Question of the day: Which NBA player would you want to take the last shot to win?
Writers from around the Tribune Co. weigh in on the topic. Check back throughout the day for more responses and feel free to leave a comment of your own.
Ron Fritz, Baltimore Sun
Automatically, I was going to say Kobe Bryant of the Lakers, but everyone knows he takes the last shot and defends him to do so. Selfishly, being from Cleveland, I’d say LeBron James of the Heat, so I could watch him miss it. But that’s not very sporting of me. The one player who is money and I’d want to have the ball at the end is Ray Allen of the Celtics.
It’s not because he buried the Knicks on Sunday by hitting a three-pointer with 12 seconds left. He simply always gets good looks, he’s not afraid to take it and teams have to also defend Paul Pierce, Rajon Rondo and Kevin Garnett. When the game is on the line, Allen usually makes it. According to ESPN.com, Allen has made an NBA-leading seven go-ahead 3-pointers in the final 24 seconds of the fourth quarter or overtime since the start of the 2007 season.
So it’s Ray Allen for the win.
[Updated at 8:29 a.m.
Paul Doyle, Hartford Courant
No wonder Bryant is commonly called the league's best closer. If people (fans, media, players) say it enough, it becomes reality. Statistics, though, say otherwise. Whether it's game-winning shots or crunch-time shooting percentage, Kobe is not the NBA's best.
So let's open the debate. It's tempting to give the ball to a young gun such as Derrick Rose, Chris Paul or Kevin Durant. but we'll wait until they win a ring before crowning any as Mr. Clutch.
Elite scorers such as Bryant, LeBron James, Paul Pierce, Carmelo Anthony or Dwyane Wade all deserve consideration, but our choice is the best long-range shooter in NBA history. And that's why we'll go with the Celtics’ Ray Allen, who has shown an ability to create his shot and bury a jumper no matter the circumstances. The guy is fearless and cool and, unlike LeBron, seems to want the ball for the final shot.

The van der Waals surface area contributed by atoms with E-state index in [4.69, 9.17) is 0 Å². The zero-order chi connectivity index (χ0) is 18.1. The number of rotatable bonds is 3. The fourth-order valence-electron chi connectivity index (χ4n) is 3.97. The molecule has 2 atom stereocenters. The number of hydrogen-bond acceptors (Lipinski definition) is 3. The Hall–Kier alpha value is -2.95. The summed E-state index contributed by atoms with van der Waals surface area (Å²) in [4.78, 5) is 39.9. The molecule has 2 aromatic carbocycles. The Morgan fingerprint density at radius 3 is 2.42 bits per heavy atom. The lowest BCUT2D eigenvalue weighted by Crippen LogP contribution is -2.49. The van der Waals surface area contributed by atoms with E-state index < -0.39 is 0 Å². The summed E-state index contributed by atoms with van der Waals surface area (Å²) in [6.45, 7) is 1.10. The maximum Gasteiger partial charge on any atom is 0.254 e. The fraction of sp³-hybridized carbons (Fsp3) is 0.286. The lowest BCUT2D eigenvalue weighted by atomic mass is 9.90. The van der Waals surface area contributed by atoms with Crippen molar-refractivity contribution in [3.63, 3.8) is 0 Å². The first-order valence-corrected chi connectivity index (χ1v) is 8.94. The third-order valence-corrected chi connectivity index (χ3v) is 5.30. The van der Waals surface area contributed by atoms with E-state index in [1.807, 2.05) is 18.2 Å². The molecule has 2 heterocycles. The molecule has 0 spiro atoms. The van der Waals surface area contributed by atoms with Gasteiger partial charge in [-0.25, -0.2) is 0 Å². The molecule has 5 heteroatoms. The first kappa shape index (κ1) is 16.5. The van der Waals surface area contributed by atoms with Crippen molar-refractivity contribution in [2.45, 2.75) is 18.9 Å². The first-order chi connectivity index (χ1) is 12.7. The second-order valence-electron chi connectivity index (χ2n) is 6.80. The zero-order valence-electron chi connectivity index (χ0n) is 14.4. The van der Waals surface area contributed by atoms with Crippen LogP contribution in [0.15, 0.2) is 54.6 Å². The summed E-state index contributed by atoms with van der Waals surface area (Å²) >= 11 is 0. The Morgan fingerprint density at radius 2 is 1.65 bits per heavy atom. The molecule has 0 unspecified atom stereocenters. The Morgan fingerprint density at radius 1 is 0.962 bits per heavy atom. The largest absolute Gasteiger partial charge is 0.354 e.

Plus he's teamed with a clutch shooter in Pierce, along with other offensive options (Rajon Rondo, Kevin Garnett). Defenses will contest Pierce and keep an eye on Rondo and Garnett, allowing Allen to get an open look. And we've learned that Allen rarely misses an open jumper.]
[Updated at 10:35 a.m.
K.C. Johnson, Chicago Tribune
Derrick Rose has taken over for Kobe Bryant as the game's best closer, but that still doesn't mean he's the NBA player I'd most want taking the last shot. That honor still belongs to the owner of the prettiest jumper in the league and all-time leading 3-point shooter, Celtics' All-Star Ray Allen. And it didn't take his game-winning 3-pointer to down the Knicks in Game 1 of their series to seal the deal. Allen has been knocking down clutch shots since Rose was in grammar school. Like any clutch shooter, Allen can still deliver at crunch time even if his jumper has been MIA throughout the game. His memory is as short as his stroke is street. He's also a physical marvel, working hard in the offseason to maintain his conditioning for late-game moments. As pretty as his shot is, his legs are what drives it. And his ability to run defenders off screen after screen is why he's had so many opportunities to deliver. Sunday's game-winner won't be his last, probably not even during this postseason run. Rose's time will come. But Allen is still the man for now.]
Barry Stavro, Los Angeles Times
Kobe Bryant has slowed a bit, lost some elevation and relies more on his strength, spins and fall-aways to get off his shots. Ray Allen remains unmatched in catch-and-shoot moments, but when he has to start a play from scratch the results aren’t as good. LeBron James is a pure runaway freight train on a fast-break, but his post-up game isn’t highlight material.
So who gets the rock? Dwyane Wade. He dunks better than any guard in the league, is used to shooting with two or three guys hanging on him, has the most dangerous crossover move in the league, can draw fouls and can hit free-throws. Give him the ball—and clear out.
Top photo: Kobe Bryant shoots over Emeka Okafor. Credit: Mark Terrill / Associated Press. Bottom photo: Ray Allen. Credit: Elsa / Getty Images.